Type: Individual critical-illness cover with level term assurance or standalone level term assurance
Minimum premium/cover: No minimum/ £5,000 for term assurance, £10,000 for critical illness cover with term assurance
Maximum cover: No maximum
Conditions covered: Alzheimer’s disease, aorta graft surgery, aplastic anaemia, bacterial meningitis, benign brain tumour, blindness, cancer, cardiomyopathy, coma, coronary artery by-pass grafts, Creutzfeldt-Jakob disease, deafness, encephalitis, heart attack, heart valve replacement or repair, HIV infection, kidney failure, liver failure, loss of hands or feet, loss of independence, loss of speech, lung disease, major organ transplant, mastectomy for ductal carcinoma in situ, motor neurone disease, multiple sclerosis, multiple system atrophy, open heart surgery, paralysis of limbs, Parkinson’s disease, pre-senile dementia, primary pulmonary arterial hypertension, progressive supranuclear palsy, pulmonary artery replacement, stroke, systemic lupus erythematosus, temporary disability, third degree burns, total permanent disability, traumatic head injury
Minimum-maximum ages: 17-59 when cover starts, 69 when cover ends
Minimum term: Three years
Options: Single or joint life, waiver of premium, total permanent disability, total permanent disability with temporary disability, children’s cover automatically included, ability to add or reduce cover, increase or reduce the term, switch to guaranteed level premiums for term assurance
Commission: Subject to negotiation
Tel: 0845 601 0072
This protection product from Ageas, the new name for Fortis, was designed for clients who need cover but find it hard to meet the costs initially, such as people buying their first home. It offers a choice between critical illness cover with level term assurance or standalone level term assurance for a minimum of three years. As the name suggests, premiums start at a lower level but increase annually throughout the term, unless policyholders reduce the sum assured to avoid the increase.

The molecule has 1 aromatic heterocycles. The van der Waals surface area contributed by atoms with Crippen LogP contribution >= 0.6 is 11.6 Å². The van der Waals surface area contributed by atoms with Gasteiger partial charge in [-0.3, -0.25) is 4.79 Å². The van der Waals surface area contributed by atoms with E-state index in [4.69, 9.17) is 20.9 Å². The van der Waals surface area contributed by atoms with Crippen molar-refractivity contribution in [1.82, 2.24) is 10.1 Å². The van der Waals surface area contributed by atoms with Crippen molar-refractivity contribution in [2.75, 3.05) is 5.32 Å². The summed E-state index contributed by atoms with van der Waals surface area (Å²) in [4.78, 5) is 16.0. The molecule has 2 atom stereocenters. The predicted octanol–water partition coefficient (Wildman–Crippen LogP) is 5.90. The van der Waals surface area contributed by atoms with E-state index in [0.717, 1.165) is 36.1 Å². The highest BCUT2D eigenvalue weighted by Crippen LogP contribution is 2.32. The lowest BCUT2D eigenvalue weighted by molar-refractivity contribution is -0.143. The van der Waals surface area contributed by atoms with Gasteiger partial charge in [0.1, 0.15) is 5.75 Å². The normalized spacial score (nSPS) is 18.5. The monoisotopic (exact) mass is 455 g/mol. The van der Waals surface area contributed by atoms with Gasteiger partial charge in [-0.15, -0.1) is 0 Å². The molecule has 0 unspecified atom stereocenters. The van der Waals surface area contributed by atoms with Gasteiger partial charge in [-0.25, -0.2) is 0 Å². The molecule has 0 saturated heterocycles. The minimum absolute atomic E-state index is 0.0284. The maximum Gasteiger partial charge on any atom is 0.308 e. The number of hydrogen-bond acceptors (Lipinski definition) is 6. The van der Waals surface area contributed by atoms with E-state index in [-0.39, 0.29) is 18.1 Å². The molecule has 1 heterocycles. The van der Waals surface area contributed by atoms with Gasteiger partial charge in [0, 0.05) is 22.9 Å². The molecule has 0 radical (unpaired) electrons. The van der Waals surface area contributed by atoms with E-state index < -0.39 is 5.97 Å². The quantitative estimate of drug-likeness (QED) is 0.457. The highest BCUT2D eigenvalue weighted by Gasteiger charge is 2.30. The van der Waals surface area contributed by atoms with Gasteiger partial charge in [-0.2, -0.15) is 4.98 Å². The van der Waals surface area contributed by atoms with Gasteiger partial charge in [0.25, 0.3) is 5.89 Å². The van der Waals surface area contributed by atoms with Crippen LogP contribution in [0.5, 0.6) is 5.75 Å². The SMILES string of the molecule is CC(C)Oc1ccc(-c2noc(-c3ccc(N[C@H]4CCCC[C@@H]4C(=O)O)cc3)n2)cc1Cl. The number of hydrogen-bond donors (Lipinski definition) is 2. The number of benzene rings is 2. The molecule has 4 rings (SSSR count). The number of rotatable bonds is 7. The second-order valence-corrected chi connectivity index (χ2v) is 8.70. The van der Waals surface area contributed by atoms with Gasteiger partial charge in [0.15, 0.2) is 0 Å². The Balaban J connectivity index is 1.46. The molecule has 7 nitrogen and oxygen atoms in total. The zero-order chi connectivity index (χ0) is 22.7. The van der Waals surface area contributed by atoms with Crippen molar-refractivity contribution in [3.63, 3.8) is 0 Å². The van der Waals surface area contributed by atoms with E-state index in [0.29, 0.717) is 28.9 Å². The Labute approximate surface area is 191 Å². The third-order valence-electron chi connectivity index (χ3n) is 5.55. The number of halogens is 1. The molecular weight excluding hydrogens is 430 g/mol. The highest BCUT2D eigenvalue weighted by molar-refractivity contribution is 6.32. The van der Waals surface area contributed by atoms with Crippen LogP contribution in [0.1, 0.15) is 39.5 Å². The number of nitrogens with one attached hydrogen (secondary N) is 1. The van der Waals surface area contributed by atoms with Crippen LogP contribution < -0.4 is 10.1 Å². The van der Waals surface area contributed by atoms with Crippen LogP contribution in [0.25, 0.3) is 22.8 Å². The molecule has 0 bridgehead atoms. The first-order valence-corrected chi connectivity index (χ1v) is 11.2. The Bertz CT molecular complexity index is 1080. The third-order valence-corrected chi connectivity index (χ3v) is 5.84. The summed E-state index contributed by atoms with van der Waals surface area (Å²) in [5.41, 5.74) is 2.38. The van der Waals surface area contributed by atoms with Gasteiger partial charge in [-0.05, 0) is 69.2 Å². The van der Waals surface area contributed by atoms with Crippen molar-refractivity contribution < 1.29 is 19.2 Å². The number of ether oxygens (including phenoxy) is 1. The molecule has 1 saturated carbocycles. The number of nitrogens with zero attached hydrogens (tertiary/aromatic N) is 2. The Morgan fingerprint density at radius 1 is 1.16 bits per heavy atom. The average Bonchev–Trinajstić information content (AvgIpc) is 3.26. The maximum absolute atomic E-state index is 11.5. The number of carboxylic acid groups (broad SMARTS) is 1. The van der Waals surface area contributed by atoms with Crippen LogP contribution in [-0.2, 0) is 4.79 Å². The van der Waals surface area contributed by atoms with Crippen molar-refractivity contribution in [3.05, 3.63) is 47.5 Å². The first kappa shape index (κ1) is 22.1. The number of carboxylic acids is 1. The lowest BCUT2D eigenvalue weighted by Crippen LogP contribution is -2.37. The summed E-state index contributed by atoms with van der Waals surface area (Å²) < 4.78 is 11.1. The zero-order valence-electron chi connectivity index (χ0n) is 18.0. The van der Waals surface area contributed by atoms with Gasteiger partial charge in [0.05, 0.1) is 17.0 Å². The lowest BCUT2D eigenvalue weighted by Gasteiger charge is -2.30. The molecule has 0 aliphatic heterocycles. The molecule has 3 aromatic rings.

Discussing how this product is useful to IFAs and their clients, Highclere Financial Services partner Alan Lakey says: “Cost isn’t everything, particularly when it comes to critical illness cover. However it is nonetheless true that cost is a factor when consumers decide whether to choose comprehensive protection or some compromise option.”
Lakey observes that the Ageas low start scheme is not a new idea. “Royal & Sun Alliance offered a similar type of plan some twelve years back and it was not entirely successful. But that was then, and with Ageas offering low start for critical illness and/or life cover, it may be that its timing is perfect.”
When Lakey looked at the relative costs of cover for a 35-year old non smoking male, he found that a 25 year plan was initially 48 per cent cheaper than the standard level premium offering. “It wasn’t until the 10th year that the increasing premium surpassed the level version,” he says.
Lakey says Ageas has mounted a full frontal assault on the UK protection market with innovative plans designed around consumer needs rather than the theories of actuaries and pen-pushers and such innovation is refreshing. “When you factor in the superior critical illness cover and the ability to increase or decrease cover, add or subtract lives assured and switch into a level premium version you have a flexible high quality package.”
Turning to the potential drawbacks of the product Lakey says: “Clearly the idea of rising premiums will not appeal to everybody and some may not like the illustration which only shows the premium increases for the first 10 years. Also, the foolish rule that insists on total premiums being illustrated highlights the relatively high total cost that the low start option provides.”
Lakey adds that the Ageas literature is very detailed, which has the negative side-effect of being scarily bulky for many consumers. “There are 18 pages of key facts and 36 pages of product details,” he says.
Considering the main competition, Lakey says: “To my knowledge there are no true low start plans available so, for the time being, Ageas has the field to itself.”
Summing up, Lakey says: “This product should increase the levels of life and critical illness insurance purchased and that must be a good outcome. Providers need to assess what clients will react to and willingly buy otherwise the ever present protection gap will continue to widen.”
Suitability to market: Good
Cover provided: Good
Adviser remuneration: Good